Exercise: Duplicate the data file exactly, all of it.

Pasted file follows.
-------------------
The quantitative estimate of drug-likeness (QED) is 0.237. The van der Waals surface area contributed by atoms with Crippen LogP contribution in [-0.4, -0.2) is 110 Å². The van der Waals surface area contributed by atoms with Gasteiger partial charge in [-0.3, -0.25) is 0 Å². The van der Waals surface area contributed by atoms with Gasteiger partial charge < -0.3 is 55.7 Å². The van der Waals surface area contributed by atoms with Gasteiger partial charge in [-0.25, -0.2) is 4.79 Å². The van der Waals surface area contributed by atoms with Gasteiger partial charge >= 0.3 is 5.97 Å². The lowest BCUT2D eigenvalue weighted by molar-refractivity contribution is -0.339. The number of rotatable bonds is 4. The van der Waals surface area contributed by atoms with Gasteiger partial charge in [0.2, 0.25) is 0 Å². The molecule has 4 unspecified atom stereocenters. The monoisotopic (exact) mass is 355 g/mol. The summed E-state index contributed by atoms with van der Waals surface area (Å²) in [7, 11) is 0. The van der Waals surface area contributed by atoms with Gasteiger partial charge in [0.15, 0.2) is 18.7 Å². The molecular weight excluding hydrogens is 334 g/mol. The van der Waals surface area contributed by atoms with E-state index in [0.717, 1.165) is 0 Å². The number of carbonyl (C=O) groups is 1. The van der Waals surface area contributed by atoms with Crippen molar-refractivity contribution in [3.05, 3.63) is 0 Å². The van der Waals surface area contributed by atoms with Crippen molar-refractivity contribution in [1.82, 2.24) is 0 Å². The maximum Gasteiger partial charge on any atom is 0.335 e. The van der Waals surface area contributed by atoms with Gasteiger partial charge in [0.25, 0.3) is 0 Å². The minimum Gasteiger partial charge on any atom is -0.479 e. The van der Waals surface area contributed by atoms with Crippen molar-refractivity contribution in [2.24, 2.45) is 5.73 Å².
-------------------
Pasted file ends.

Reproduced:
The quantitative estimate of drug-likeness (QED) is 0.237. The van der Waals surface area contributed by atoms with Crippen LogP contribution in [-0.4, -0.2) is 110 Å². The van der Waals surface area contributed by atoms with Gasteiger partial charge in [-0.3, -0.25) is 0 Å². The van der Waals surface area contributed by atoms with Gasteiger partial charge < -0.3 is 55.7 Å². The van der Waals surface area contributed by atoms with Gasteiger partial charge in [-0.25, -0.2) is 4.79 Å². The van der Waals surface area contributed by atoms with Gasteiger partial charge >= 0.3 is 5.97 Å². The lowest BCUT2D eigenvalue weighted by molar-refractivity contribution is -0.339. The number of rotatable bonds is 4. The van der Waals surface area contributed by atoms with Gasteiger partial charge in [0.2, 0.25) is 0 Å². The molecule has 4 unspecified atom stereocenters. The monoisotopic (exact) mass is 355 g/mol. The summed E-state index contributed by atoms with van der Waals surface area (Å²) in [7, 11) is 0. The van der Waals surface area contributed by atoms with Gasteiger partial charge in [0.15, 0.2) is 18.7 Å². The molecular weight excluding hydrogens is 334 g/mol. The van der Waals surface area contributed by atoms with E-state index in [0.717, 1.165) is 0 Å². The number of carbonyl (C=O) groups is 1. The van der Waals surface area contributed by atoms with Crippen molar-refractivity contribution in [3.05, 3.63) is 0 Å². The van der Waals surface area contributed by atoms with Crippen molar-refractivity contribution in [1.82, 2.24) is 0 Å². The maximum Gasteiger partial charge on any atom is 0.335 e. The van der Waals surface area contributed by atoms with Gasteiger partial charge in [0.25, 0.3) is 0 Å². The minimum Gasteiger partial charge on any atom is -0.479 e. The van der Waals surface area contributed by atoms with Crippen molar-refractivity contribution in [2.24, 2.45) is 5.73 Å².